Monday, May 29, 2017

OPINION - Shields and Brooks 5/26/2017

"Shields and Brooks on Trump's first trip, press bashing in Montana" PBS NewsHour 5/26/2017


SUMMARY:  Syndicated columnist Mark Shields and New York Times columnist David Brooks join Judy Woodruff to discuss President Trump's first trip abroad and views on NATO, plus dramatic domestic cuts in the White House's budget proposal, a new CBO assessment of the Republican health care bill, and whether an alleged assault by a political candidate suggests growing hostility toward the press.

HARI SREENIVASAN (NewsHour):  But first to the analysis of Shields and Brooks.  That's syndicated columnist Mark Shields and New York Times columnist David Brooks.

All right, let's start this week on the foreign front.  The president met potentates, presidents, prime ministers, and a Pope.  There were magical orbs.


HARI SREENIVASAN:  There were tweet-sized messages stuck into a Wailing Wall.  How did he do?

MARK SHIELDS, Syndicated Columnist:  B-plus.  No.


MARK SHIELDS:  Well, I'm not going to grade him.  I grade him on the curve.

I would say the visual highlight was with the Pope when he said, you know, the Pope is a very humble man, much like me, which he had tweeted earlier, and that's why I like him so much.

But just sort of they're polar opposites, of the two, one a champion of immigrants and refugees and almost disdainful of opulence and excessive wealth, and the other sort of the embodiment of it.

But I thought, quite frankly, the first part of the trip, he laid down the policy, and the policy is that we will stand on the side of Sunni autocrats against terrorism, and no questions asked.

And here, in addition, is a major weapons, a huge weapons sale that — and we're not going to ask how you use it or where you use it, and if people are killed in Yemen, and they're — made in the USA is on the weapon that kills them, and it's done indiscriminately, that's their business and not ours, because the operating and organizing principle of foreign policy is opposition to terrorism under Donald Trump.

DAVID BROOKS, The New York Times:  Yes, I thought Melania had a very good week.  I thought a lot of good moments for her.  There was a lot of good judgments, actually.

He, by the standards of some of the competence of the previous week, I would say you would have to say the trip was, by competence standards, a success.  He did what he wanted to do in Saudi Arabia, at NATO, at various other places.

I do think, as Mark suggested, the chief oddity of the entire trip is that we seem to be mean to our friends and kind to our foes.  And so, Saudi Arabia — Fareed Zakaria had a very good column on this — we're supposed to be against terrorism, and Trump loves to talk about Iranians — Iran's influence on terrorism, but the main source of terror funding for both the ideas and sometimes the organizations is Saudi Arabia.  It's not Iran.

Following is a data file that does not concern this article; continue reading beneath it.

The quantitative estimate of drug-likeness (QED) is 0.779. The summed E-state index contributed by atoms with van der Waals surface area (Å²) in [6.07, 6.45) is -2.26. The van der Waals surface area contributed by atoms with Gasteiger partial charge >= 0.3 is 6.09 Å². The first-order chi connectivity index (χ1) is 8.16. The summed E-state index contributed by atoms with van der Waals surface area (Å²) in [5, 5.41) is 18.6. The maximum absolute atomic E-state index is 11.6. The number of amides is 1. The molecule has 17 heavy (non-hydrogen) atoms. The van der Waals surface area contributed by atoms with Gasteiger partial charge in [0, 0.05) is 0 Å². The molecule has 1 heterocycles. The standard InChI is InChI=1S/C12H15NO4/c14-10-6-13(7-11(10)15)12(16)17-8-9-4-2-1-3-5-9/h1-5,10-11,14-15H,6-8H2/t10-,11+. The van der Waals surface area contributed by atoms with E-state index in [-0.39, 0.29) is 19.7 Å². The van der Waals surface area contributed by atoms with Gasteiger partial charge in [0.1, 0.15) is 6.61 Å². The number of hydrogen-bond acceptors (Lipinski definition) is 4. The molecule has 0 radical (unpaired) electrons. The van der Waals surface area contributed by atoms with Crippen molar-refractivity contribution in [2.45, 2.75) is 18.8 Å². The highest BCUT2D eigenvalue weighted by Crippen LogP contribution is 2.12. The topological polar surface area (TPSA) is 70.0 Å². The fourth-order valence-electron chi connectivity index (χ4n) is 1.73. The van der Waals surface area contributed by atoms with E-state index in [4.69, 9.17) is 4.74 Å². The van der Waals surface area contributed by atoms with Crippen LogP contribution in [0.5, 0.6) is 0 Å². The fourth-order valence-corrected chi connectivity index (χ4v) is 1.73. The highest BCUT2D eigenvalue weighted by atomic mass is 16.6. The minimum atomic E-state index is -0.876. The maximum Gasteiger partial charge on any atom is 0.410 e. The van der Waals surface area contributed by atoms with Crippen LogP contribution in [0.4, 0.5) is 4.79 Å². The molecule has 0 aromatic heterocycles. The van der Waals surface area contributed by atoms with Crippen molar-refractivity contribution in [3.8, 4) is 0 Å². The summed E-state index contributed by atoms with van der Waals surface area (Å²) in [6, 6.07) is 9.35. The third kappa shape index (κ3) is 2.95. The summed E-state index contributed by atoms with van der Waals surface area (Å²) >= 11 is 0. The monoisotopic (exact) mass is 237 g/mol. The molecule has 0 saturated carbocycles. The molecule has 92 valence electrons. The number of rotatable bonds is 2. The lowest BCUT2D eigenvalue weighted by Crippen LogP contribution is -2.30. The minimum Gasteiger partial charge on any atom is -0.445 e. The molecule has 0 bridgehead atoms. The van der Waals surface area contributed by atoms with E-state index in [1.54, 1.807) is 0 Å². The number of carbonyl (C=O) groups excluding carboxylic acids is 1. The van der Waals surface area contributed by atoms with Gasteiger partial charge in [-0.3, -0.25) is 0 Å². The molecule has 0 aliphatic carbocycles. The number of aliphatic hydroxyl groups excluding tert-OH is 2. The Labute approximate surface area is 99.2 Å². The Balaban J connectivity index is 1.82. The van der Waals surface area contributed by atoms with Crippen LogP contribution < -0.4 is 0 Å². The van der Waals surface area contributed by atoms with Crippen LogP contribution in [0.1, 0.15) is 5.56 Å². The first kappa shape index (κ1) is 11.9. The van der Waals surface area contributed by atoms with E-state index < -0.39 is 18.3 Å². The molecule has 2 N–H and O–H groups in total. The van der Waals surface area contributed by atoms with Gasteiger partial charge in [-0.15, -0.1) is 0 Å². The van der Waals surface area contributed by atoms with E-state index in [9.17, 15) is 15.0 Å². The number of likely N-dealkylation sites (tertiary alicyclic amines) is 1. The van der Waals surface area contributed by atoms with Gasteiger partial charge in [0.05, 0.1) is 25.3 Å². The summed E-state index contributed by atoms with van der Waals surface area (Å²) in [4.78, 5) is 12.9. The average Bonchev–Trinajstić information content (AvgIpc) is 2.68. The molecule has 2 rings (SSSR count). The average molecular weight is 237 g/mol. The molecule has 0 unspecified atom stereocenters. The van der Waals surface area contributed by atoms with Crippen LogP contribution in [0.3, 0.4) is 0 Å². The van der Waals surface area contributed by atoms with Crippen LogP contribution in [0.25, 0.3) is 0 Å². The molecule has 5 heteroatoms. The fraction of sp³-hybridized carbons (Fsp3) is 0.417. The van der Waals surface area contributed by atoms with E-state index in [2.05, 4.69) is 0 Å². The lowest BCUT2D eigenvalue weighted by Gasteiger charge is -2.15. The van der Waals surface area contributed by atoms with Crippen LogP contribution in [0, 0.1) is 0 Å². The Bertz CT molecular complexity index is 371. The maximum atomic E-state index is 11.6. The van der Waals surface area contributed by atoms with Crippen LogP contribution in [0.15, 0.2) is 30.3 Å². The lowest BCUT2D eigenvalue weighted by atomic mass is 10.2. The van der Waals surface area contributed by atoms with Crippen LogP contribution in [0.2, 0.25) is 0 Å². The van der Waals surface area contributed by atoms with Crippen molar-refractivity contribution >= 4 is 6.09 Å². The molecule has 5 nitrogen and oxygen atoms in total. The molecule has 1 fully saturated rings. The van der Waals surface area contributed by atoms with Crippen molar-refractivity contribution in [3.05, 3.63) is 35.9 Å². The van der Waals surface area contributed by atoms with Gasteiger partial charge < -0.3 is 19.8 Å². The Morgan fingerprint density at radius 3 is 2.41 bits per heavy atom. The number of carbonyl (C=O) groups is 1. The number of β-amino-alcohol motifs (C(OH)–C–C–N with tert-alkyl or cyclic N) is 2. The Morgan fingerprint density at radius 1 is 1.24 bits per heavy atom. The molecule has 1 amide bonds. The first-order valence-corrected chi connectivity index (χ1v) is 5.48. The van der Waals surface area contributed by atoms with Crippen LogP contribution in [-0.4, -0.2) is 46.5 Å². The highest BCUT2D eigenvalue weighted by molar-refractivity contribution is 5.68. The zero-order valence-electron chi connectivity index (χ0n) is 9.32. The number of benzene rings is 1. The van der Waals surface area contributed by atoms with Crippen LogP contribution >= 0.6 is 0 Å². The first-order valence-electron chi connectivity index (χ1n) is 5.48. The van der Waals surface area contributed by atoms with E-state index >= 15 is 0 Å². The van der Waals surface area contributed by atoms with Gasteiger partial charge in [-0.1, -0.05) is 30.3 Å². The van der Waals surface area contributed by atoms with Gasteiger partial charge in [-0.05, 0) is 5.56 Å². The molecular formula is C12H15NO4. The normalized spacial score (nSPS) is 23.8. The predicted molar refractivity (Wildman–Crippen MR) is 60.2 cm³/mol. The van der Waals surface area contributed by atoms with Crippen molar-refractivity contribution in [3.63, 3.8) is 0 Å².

And so — but, somehow, we're super nice to Saudi Arabia.  Meanwhile, we're super mean to Germany and France and some of our NATO allies.  And so there's just been a perversion of American foreign policy, which is sort of based on the idea that character doesn't matter, and you can — whether the leaders from Russia or the Philippines or Saudi Arabia, that people of bad character are people we can ally with.

And, somehow, I think there is a consistency between the government here and some of the governments the Trump administration likes around the world.

HARI SREENIVASAN:  There was a bit of that we just saw …

MARK SHIELDS:  Yes.  I'm sorry?

HARI SREENIVASAN:  There was a bit of that we just saw in the conversation that Judy had.

MARK SHIELDS:  That's exactly right.

I would just say that the NATO part of the visit, I found particularly disturbing, because there was nothing about the principles and values.  There was nothing about values and what we share and what animates us and what we respect and revere, whether it's individual rights or democracy.

That just seemed to be unimportant.  And all the criticism that the President had was stored up, as David pointed out, for these folks for somehow being welfare cheats or something.

DAVID BROOKS:  Yes.  And that's pure demagoguery.

He spoke as if we — they owe us money because they haven't been paying their dues, which is not true.


DAVID BROOKS:  That's not the way that the — the problem is that they sort of pledged to gradually get to 2 percent of GDP in defense spending.

MARK SHIELDS:  That's right.

DAVID BROOKS:  And some of the countries have, and a lot of the countries have not.  And that's a legitimate issue.

But he portrayed it as if we're bailing them out, and they owe us money, and they haven't paid their bills, which is just actually untrue.

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